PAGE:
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Sun, Feb. 23

Medical examiner presents theory of victims' deaths

Tom Tingle/The Associated Press<br>Defendant James Ray , right, talks to his attorney, Thomas Kelly, during his trial, Thursday, March 24, in Camp Verde. Three people died following an October 2009 sweat lodge ceremony near Sedona, Ariz. Ray has pleaded not guilty to manslaughter charges.

Tom Tingle/The Associated Press<br>Defendant James Ray , right, talks to his attorney, Thomas Kelly, during his trial, Thursday, March 24, in Camp Verde. Three people died following an October 2009 sweat lodge ceremony near Sedona, Ariz. Ray has pleaded not guilty to manslaughter charges.

CAMP VERDE - Despite the fact that he would have welcomed additional information when he was conducting autopsies on two sweat lodge victims, Dr. Robert Lyon still has faith in his conclusion that Kirby Brown and James Shore died of heatstroke.

The question remains, though, whether that faith is enough to overcome the state's obligation to prove beyond a reasonable doubt.

"Because you didn't have the relevant information," defense attorney Truc Do asked Lyon during her cross-examination, "you cannot exclude organophosphate as the cause?

"Correct," Lyon replied.

Lyon's appearance came on the 19th day of testimony in the manslaughter trial of self-help speaker and author James Arthur Ray, who is accused of causing the deaths of Brown and Shore, as well as that of Liz Neuman, during and after a sweat lodge ceremony at Ray's Spiritual Warrior seminar in October 2009.

Lyon, a Maricopa County Medical Examiner who also does contract autopsies for Yavapai County, performed the autopsies on Brown and Shore the day after they died. And while nothing in his internal and external examinations confirmed the conclusion of heatstroke, he said that circumstantial evidence led to his decision.

"There were a number of people involved in a ceremonial lodge under hot conditions, and a number of people had become ill and gone to the hospital, and two of them had died," he said under questioning by prosecutor Bill Hughes.

Lyon also said that Shore had an enlarged heart, and that he could not say for sure whether that condition contributed to his death.

"He could have had a heart attack on Oct. 8," Lyon said, "but in my opinion the heat caused his death."

Brown, Lyon said, had no such abnormalities. As with Shore, she had no pulse by the time first responders arrived on the scene at the Angel Valley Retreat Center near Sedona.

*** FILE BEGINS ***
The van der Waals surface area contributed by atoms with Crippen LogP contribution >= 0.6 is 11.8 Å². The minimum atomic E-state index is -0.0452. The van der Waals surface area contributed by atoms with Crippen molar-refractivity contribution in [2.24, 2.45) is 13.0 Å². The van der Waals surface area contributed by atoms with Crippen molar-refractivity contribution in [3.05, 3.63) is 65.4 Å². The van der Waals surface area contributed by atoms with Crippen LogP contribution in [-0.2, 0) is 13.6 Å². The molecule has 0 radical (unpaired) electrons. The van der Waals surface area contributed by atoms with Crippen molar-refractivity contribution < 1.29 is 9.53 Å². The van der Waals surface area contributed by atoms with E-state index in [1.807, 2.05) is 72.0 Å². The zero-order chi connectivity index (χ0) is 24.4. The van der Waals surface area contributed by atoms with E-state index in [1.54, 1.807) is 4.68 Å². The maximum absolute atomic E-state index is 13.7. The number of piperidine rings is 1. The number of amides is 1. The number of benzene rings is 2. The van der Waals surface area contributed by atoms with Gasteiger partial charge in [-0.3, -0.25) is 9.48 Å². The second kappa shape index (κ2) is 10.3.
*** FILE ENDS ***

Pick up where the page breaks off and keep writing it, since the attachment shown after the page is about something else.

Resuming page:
The initial autopsy reports cited the deaths as an accident, but Lyon was quick to agree that the forensic definition of accident - a death that is caused without intent - differs from the legal version, especially in the case of manslaughter. To convict of manslaughter, the prosecution must prove that a person exhibited a reckless disregard of a known, life-threatening risk.

Delving into the theory that organophosphate poisons are a possible cause of the fatalities, defense attorney Truc Do took Lyon through a timeline of his involvement in the case, from the autopsies he performed the day after the incident, through the four-month period of time in which his conclusion was "pending," to Feb. 2, when he was asked to finalize his conclusion.

He did so, listing the cause of death as heatstroke. The following day, a grand jury indicted Ray on three counts of manslaughter.

Through a series of questions, Lyon said he had not seriously considered any other potential cause of death, saying, "there was essentially no other diagnosis made."

He admitted, though, that it would have been useful to have information that organophosphates had been mentioned, and that the coverings for the sweat lodge had been stored in a shed alongside rat poison.

He said he first received that information from the state "a day or two ago," and that he would have "tested for rat poison."

At the request of the prosecution, Lyon said, he had fluids from the victims tested for organophosphates, but only after the substance had become an issue in the trial. He was informed that it was too late for such a test to be effective as the compounds break down relatively quickly.

He added, though, that in his experience, death from pesticides is exceedingly rare.

"I don't believe I've had such a person in my career," he said.

Do summed up by asking if Lyon could "say it was heatstroke beyond a reasonable degree of certainty?"

Lyon admitted he could not, but added that "until that information comes to light, I would keep that opinion."

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